You should keep in mind three major factors when deciding whether to appeal an IHO’s decision:
- Appeals are typically more successful when they’re based on a violation of the law, rather than an error of fact about your child’s case. Courts usually agree with the hearing officer’s finding of facts unless there’s an egregious error.
- Appeals take time and money. The court will likely review the record of the hearing. Usually, both sides submit lengthy, ironically named “legal briefs,” which can take significant attorney time and expense. Courts also can review new evidence, if you have a good reason for submitting it, like it wasn’t available at the time of the hearing. Sometimes we can find ways to ease the cost burden on you. When your child’s future is at stake, cost shouldn’t be a factor.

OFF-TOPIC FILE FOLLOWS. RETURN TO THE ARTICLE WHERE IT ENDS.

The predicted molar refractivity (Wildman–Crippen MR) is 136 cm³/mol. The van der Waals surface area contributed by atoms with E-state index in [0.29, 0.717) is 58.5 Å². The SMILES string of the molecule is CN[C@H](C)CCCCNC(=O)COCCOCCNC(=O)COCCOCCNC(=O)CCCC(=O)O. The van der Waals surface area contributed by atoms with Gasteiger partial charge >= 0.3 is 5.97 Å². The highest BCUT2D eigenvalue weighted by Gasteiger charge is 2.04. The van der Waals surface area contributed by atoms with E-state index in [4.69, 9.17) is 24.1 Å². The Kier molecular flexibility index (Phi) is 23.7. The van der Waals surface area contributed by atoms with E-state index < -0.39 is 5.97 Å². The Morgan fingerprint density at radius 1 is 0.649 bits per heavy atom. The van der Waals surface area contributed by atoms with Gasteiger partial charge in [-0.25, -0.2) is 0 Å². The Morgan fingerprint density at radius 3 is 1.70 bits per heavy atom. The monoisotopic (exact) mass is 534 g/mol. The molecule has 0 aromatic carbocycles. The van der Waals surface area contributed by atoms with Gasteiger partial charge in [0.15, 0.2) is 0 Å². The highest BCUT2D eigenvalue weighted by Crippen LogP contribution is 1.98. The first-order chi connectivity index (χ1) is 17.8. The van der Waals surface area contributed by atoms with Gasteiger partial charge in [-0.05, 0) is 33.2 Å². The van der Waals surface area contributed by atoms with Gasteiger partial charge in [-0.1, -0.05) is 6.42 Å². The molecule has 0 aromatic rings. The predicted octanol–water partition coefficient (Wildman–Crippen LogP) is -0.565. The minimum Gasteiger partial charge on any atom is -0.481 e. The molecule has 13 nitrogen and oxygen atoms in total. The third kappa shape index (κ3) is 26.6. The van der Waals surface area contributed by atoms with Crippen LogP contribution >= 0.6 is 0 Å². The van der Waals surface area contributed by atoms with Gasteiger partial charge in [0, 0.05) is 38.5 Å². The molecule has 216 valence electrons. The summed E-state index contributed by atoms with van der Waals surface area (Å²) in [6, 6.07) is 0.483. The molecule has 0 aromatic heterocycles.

- Never lose sight of the impact on your child’s education. If your child’s situation has changed since the hearing, and portions of the hearing officer’s decision no longer apply, you might want to forego the effort of an appeal. One example would be if your child needed an evaluation but has since received the evaluation.
The hearing officer’s decision could be upsetting. Make sure you’re thoughtful and strategic in deciding whether to appeal.